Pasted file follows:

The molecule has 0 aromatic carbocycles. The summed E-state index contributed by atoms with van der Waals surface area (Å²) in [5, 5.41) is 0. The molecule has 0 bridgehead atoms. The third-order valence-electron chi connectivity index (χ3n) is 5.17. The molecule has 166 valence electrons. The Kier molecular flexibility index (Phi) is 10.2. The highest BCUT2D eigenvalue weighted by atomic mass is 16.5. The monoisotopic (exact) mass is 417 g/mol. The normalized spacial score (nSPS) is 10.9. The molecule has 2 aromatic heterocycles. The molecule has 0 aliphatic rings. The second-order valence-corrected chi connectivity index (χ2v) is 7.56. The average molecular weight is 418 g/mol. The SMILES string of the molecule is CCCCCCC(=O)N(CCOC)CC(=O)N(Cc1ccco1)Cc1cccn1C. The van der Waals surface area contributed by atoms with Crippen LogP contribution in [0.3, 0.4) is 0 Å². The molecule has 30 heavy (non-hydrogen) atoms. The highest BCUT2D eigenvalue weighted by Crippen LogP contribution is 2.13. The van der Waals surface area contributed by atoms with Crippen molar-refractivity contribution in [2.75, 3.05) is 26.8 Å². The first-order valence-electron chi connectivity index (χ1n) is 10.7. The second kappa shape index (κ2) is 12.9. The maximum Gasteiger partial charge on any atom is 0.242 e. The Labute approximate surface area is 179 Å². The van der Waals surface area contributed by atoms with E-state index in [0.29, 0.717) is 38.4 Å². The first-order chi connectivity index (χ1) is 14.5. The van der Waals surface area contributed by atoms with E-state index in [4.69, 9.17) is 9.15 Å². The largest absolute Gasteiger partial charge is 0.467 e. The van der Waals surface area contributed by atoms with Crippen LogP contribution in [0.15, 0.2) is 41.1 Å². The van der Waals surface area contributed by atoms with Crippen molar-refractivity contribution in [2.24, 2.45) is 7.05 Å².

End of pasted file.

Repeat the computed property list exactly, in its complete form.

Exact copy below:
The molecule has 0 aromatic carbocycles. The summed E-state index contributed by atoms with van der Waals surface area (Å²) in [5, 5.41) is 0. The molecule has 0 bridgehead atoms. The third-order valence-electron chi connectivity index (χ3n) is 5.17. The molecule has 166 valence electrons. The Kier molecular flexibility index (Phi) is 10.2. The highest BCUT2D eigenvalue weighted by atomic mass is 16.5. The monoisotopic (exact) mass is 417 g/mol. The normalized spacial score (nSPS) is 10.9. The molecule has 2 aromatic heterocycles. The molecule has 0 aliphatic rings. The second-order valence-corrected chi connectivity index (χ2v) is 7.56. The average molecular weight is 418 g/mol. The SMILES string of the molecule is CCCCCCC(=O)N(CCOC)CC(=O)N(Cc1ccco1)Cc1cccn1C. The van der Waals surface area contributed by atoms with Crippen LogP contribution in [0.3, 0.4) is 0 Å². The molecule has 30 heavy (non-hydrogen) atoms. The highest BCUT2D eigenvalue weighted by Crippen LogP contribution is 2.13. The van der Waals surface area contributed by atoms with Crippen molar-refractivity contribution in [2.75, 3.05) is 26.8 Å². The first-order valence-electron chi connectivity index (χ1n) is 10.7. The second kappa shape index (κ2) is 12.9. The maximum Gasteiger partial charge on any atom is 0.242 e. The Labute approximate surface area is 179 Å². The van der Waals surface area contributed by atoms with E-state index in [0.29, 0.717) is 38.4 Å². The first-order chi connectivity index (χ1) is 14.5. The van der Waals surface area contributed by atoms with E-state index in [4.69, 9.17) is 9.15 Å². The largest absolute Gasteiger partial charge is 0.467 e. The van der Waals surface area contributed by atoms with Crippen LogP contribution in [0.15, 0.2) is 41.1 Å². The van der Waals surface area contributed by atoms with Crippen molar-refractivity contribution in [2.24, 2.45) is 7.05 Å².